I am not one given over much to hero worship and specifically, as far as this blog goes, that of Christian leaders, in particular those who preach and teach. But there are a select few who I particularly rate and I am thankful for because they help to keep me on the right track theologically speaking and provide some of the needed rationale behind my making what often seems a lonely path of being a gospel preaching, community activist.
One such person is Alec Motyer, who died recently. It is not my intention here to consider the life and achievements of this remarkable, unassuming man, and for once, Wikipedia, which I often refer to to furnish basic information, I found to be disappointing. Like anyone who died, there are many facets of his life that merit consideration. Concerning Motyer, while it is his teaching ministry that I wish to focus on, this should not be viewed in isolation. He was a spiritual man possessing godly wisdom, a man of prayer, one with a shepherd’s heart, a good sense of humour, who loved his family etc. This as much became more apparent when I watched the recording of his funeral service on Christmas day!
While community activism has in recent years become my particular “thing”, it hasn’t happened in a vacuum. For me, and here I recognize I am in a minority, my theological understanding informs my well intended works in the community that I seek to serve, albeit with mixed success. My oft disappointment is there is a dearth of those who teach the Bible in a way that gets to the heart of what the Bible teaches and is able to communicate this in way that makes it possible to apply the text to the situation one find’s oneself. In my own modest way, that is what I try to do, but I am especially thankful there are people like Alec Motyer I can defer to.
I recall a few months ago coming across a well known liberal Christian leader talking about his life and work. In the Q&A that followed I asked a question (it related to the earlier decision, certain Anglican bishops of a more conservative ilk who decided to disassociate from some of their fellow bishop over the issue of homosexuality, had reached). The response was a on the lines that you can’t take the Bible necessarily on face value. An example this guy gave was that the book of Isaiah was not one book but three, with three different authors, written in three different time periods. As one who has always taken for granted the unity of the book of Isaiah, yet aware of these ideas, it made me want to take stock.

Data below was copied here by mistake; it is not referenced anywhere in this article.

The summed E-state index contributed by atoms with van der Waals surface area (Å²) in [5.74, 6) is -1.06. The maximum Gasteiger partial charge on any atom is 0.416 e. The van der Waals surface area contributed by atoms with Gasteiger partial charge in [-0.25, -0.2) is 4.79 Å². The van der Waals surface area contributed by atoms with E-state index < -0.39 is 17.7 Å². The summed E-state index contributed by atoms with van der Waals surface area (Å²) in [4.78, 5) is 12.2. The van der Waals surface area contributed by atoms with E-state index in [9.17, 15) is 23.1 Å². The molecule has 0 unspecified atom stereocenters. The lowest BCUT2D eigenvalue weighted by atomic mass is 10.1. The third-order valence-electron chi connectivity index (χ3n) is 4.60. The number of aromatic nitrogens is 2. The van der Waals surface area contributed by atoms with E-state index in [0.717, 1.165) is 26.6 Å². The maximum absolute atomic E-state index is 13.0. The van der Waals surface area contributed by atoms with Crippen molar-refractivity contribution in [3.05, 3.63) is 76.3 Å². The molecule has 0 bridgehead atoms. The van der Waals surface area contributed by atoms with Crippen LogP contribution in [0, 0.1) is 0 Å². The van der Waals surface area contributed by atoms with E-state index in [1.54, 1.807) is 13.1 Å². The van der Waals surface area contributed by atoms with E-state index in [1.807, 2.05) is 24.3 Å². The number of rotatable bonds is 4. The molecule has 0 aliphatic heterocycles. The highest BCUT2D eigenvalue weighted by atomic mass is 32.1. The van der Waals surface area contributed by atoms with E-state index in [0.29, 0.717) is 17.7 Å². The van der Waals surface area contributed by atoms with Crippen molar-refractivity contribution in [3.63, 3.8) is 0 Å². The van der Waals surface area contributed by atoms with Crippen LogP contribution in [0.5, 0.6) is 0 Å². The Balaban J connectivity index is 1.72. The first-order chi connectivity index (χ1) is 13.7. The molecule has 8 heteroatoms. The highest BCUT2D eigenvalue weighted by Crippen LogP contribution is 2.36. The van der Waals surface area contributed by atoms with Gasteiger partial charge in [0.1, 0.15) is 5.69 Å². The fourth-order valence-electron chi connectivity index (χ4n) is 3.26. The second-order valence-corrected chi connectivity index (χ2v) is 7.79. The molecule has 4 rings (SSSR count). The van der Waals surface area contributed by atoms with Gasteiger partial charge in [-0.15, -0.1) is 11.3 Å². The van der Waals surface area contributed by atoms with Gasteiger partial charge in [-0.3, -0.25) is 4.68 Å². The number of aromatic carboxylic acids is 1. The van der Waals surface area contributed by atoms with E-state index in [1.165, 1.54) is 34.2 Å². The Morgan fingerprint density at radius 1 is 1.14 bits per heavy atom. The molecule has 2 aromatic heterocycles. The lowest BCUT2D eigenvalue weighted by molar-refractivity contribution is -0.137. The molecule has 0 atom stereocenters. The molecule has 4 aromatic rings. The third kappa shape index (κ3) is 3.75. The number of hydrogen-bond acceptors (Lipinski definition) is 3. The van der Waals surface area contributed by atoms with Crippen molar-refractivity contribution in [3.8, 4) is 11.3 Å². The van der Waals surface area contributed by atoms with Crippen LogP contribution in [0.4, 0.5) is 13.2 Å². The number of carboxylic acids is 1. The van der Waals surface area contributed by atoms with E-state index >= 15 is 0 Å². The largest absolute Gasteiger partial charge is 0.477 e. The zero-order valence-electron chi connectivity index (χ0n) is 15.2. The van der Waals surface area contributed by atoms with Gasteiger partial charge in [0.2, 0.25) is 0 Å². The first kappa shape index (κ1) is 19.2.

On the subject of Isaiah, it is an interesting piece of trivia that it comprises 66 chapters, the same number as the number of books in the Bible. While I refrain from rating books in the Bible according to favoritism and relevance, if I were to do so, Isaiah is one I rate highly and is a book I often return to in my own devotions and studies, and preach from when the opportunity arise. Indeed, this Christmas time, there have been a number of passages in Isaiah that I have considered to do which is about the coming of Jesus (both the first time, two thousand years ago, and the second time, a time yet to come). One of the things that struck me this time round is the beautiful unity of the text, despite the time gaps.
Which is where Alec Motyer comes in. He has expounded the whole Bible and being the Greek and Hebrew scholar, and great thinker, that he was, had been able to do so in meticulous detail, making a much needed contribution for those of us who wish to dig deep in order to reach a better understanding and when the translations often do not do the original text justice. He was, not surprisingly, a believer in the single authorship of Isaiah, who once made a joke that if when he got to heaven one one were to find him being taken to task by three Isaiahs, he would have to admit he was wrong, but felt it would be unlikely.
One of my resolutions for the new year is to get hold of one of Alec Motyer’s commentaries on the book of Isaiah and read through it. Right now, I am going through Isaiah from my computer, listening to the David Suchet reading of it, via You Tube, and following the text via Bible Gateway. It is and promises to be a blessing. Thank you Alec Motyer for helping bring the Book of Isaiah to life and I hope and pray there will be a new generation that will do likewise, because as is becoming increasingly apparent in the events that are presently unfolding in the world, we need to (re)discover the importance and apply the teachings of Isaiah’s prophecy.